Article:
The mosquito Aedes aegypti is infamous for carrying Zika and dengue fever. The quest to kill it has consumed enormous amounts of money, time, and effort. So it seems counterintuitive that a team of scientists and health workers have just received $18 million to release these mosquitoes over densely populated parts of Brazil and Colombia.
Their insects are no ordinary mosquitoes, though. They’ve been implanted with a bacterium called Wolbachia, which stops them from spreading the viruses behind Zika, dengue, yellow fever, chikungunya, and other diseases. It's not totally clear how it does this, but it may be by competing with the viruses for nutrients or boosting the insects' immune system. With this microbe inside them, the mosquitoes are no longer carriers of sickness. They are dead-ends.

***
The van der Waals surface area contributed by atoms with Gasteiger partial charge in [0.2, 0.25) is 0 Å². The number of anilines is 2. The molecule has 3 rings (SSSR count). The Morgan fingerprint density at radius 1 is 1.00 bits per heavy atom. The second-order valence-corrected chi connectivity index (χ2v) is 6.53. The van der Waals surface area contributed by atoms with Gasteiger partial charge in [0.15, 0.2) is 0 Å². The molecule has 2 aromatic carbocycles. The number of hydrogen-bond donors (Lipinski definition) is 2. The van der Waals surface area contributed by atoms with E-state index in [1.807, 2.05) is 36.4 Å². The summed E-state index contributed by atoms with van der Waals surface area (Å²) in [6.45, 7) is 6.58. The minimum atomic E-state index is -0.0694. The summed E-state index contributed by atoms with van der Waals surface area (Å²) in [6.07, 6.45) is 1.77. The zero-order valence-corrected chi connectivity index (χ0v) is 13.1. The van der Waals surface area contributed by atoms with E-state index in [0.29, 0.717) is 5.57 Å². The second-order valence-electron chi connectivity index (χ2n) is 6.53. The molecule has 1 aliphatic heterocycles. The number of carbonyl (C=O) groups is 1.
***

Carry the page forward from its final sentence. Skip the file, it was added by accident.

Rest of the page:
Better still, Wolbachia also excels at spreading through a population, manipulating its hosts to maximize its chances of entering the next generation. If you release small numbers of Wolbachia-infected mosquitoes over a region, within a few months, almost all the local insects should carry the microbe and thus be unable to spread several human diseases.
I wrote about the history of this approach, and the science behind it in my recent book, excerpted in The Atlantic back in August. It’s the brainchild of Scott O’Neill from Monash University, who has been working on it since the 1980s, despite a vexing succession of problems. “It’s probably a personality disorder on my part, not being able to let go,” he says. For example, it took several decades for his team just to introduce Wolbachia into mosquito eggs—a process that’s like slipping a needle into a balloon and then pulling it out without popping anything.